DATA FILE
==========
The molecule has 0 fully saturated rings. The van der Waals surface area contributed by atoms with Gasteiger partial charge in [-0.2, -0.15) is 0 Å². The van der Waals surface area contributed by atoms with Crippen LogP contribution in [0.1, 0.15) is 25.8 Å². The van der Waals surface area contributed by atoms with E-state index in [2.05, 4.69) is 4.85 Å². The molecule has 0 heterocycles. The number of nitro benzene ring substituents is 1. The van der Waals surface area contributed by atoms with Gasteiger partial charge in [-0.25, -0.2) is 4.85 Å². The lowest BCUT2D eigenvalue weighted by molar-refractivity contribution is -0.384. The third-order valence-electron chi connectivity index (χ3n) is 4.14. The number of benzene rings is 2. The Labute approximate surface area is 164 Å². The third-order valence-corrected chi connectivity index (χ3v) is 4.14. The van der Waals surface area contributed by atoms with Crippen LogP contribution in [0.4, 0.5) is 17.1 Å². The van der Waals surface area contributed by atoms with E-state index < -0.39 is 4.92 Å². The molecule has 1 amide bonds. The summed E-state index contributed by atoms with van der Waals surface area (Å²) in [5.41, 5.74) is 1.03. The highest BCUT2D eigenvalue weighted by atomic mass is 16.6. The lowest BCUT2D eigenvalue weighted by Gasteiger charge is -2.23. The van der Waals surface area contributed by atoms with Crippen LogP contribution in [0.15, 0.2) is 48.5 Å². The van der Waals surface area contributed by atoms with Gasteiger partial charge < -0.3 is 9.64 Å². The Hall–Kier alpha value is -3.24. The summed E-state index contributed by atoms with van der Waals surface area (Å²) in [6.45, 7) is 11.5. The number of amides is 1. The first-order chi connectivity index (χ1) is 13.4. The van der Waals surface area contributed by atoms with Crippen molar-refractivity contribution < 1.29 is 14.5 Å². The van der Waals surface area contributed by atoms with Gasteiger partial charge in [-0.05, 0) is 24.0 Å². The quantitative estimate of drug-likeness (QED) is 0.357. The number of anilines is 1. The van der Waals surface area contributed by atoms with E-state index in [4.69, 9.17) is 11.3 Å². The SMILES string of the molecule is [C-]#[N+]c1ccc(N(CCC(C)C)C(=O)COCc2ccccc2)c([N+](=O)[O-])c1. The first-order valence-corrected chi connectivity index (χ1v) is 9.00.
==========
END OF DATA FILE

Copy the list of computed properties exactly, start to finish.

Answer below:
The molecule has 0 fully saturated rings. The van der Waals surface area contributed by atoms with Gasteiger partial charge in [-0.2, -0.15) is 0 Å². The van der Waals surface area contributed by atoms with Crippen LogP contribution in [0.1, 0.15) is 25.8 Å². The van der Waals surface area contributed by atoms with E-state index in [2.05, 4.69) is 4.85 Å². The molecule has 0 heterocycles. The number of nitro benzene ring substituents is 1. The van der Waals surface area contributed by atoms with Gasteiger partial charge in [-0.25, -0.2) is 4.85 Å². The lowest BCUT2D eigenvalue weighted by molar-refractivity contribution is -0.384. The third-order valence-electron chi connectivity index (χ3n) is 4.14. The number of benzene rings is 2. The Labute approximate surface area is 164 Å². The third-order valence-corrected chi connectivity index (χ3v) is 4.14. The van der Waals surface area contributed by atoms with Crippen LogP contribution in [0.4, 0.5) is 17.1 Å². The van der Waals surface area contributed by atoms with E-state index < -0.39 is 4.92 Å². The molecule has 1 amide bonds. The summed E-state index contributed by atoms with van der Waals surface area (Å²) in [5.41, 5.74) is 1.03. The highest BCUT2D eigenvalue weighted by atomic mass is 16.6. The lowest BCUT2D eigenvalue weighted by Gasteiger charge is -2.23. The van der Waals surface area contributed by atoms with Crippen LogP contribution in [0.15, 0.2) is 48.5 Å². The van der Waals surface area contributed by atoms with Gasteiger partial charge < -0.3 is 9.64 Å². The Hall–Kier alpha value is -3.24. The summed E-state index contributed by atoms with van der Waals surface area (Å²) in [6.45, 7) is 11.5. The number of amides is 1. The first-order chi connectivity index (χ1) is 13.4. The van der Waals surface area contributed by atoms with Crippen molar-refractivity contribution < 1.29 is 14.5 Å². The van der Waals surface area contributed by atoms with Gasteiger partial charge in [-0.05, 0) is 24.0 Å². The quantitative estimate of drug-likeness (QED) is 0.357. The number of anilines is 1. The van der Waals surface area contributed by atoms with E-state index in [4.69, 9.17) is 11.3 Å². The SMILES string of the molecule is [C-]#[N+]c1ccc(N(CCC(C)C)C(=O)COCc2ccccc2)c([N+](=O)[O-])c1. The first-order valence-corrected chi connectivity index (χ1v) is 9.00.